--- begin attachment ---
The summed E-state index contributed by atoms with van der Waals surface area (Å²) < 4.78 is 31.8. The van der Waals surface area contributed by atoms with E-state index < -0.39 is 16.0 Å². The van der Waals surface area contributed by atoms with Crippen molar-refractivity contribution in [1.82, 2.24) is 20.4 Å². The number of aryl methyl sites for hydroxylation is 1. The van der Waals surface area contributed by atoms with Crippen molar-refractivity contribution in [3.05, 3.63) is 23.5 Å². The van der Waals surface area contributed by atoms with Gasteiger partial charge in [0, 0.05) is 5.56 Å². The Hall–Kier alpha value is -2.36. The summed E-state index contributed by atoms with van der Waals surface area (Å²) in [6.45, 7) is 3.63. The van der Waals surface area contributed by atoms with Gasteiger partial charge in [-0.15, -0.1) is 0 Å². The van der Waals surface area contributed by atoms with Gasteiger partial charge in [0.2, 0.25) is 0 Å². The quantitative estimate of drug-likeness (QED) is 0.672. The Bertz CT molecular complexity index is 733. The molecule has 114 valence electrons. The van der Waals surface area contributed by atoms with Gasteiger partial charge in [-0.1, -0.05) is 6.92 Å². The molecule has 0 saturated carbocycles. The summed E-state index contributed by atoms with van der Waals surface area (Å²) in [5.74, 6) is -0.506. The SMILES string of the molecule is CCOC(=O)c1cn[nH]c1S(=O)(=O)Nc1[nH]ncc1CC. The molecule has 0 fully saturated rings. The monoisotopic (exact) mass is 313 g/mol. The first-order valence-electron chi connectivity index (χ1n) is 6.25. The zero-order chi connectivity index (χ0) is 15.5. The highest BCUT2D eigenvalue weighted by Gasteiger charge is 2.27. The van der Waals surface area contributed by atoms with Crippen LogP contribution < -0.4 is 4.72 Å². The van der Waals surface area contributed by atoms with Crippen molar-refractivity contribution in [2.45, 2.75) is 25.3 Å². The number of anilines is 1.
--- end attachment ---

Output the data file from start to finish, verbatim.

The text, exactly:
The summed E-state index contributed by atoms with van der Waals surface area (Å²) < 4.78 is 31.8. The van der Waals surface area contributed by atoms with E-state index < -0.39 is 16.0 Å². The van der Waals surface area contributed by atoms with Crippen molar-refractivity contribution in [1.82, 2.24) is 20.4 Å². The number of aryl methyl sites for hydroxylation is 1. The van der Waals surface area contributed by atoms with Crippen molar-refractivity contribution in [3.05, 3.63) is 23.5 Å². The van der Waals surface area contributed by atoms with Gasteiger partial charge in [0, 0.05) is 5.56 Å². The Hall–Kier alpha value is -2.36. The summed E-state index contributed by atoms with van der Waals surface area (Å²) in [6.45, 7) is 3.63. The van der Waals surface area contributed by atoms with Gasteiger partial charge in [-0.15, -0.1) is 0 Å². The van der Waals surface area contributed by atoms with Gasteiger partial charge in [0.2, 0.25) is 0 Å². The quantitative estimate of drug-likeness (QED) is 0.672. The Bertz CT molecular complexity index is 733. The molecule has 114 valence electrons. The van der Waals surface area contributed by atoms with Gasteiger partial charge in [-0.1, -0.05) is 6.92 Å². The molecule has 0 saturated carbocycles. The summed E-state index contributed by atoms with van der Waals surface area (Å²) in [5.74, 6) is -0.506. The SMILES string of the molecule is CCOC(=O)c1cn[nH]c1S(=O)(=O)Nc1[nH]ncc1CC. The molecule has 0 fully saturated rings. The monoisotopic (exact) mass is 313 g/mol. The first-order valence-electron chi connectivity index (χ1n) is 6.25. The zero-order chi connectivity index (χ0) is 15.5. The highest BCUT2D eigenvalue weighted by Gasteiger charge is 2.27. The van der Waals surface area contributed by atoms with Crippen LogP contribution < -0.4 is 4.72 Å². The van der Waals surface area contributed by atoms with Crippen molar-refractivity contribution in [2.45, 2.75) is 25.3 Å². The number of anilines is 1.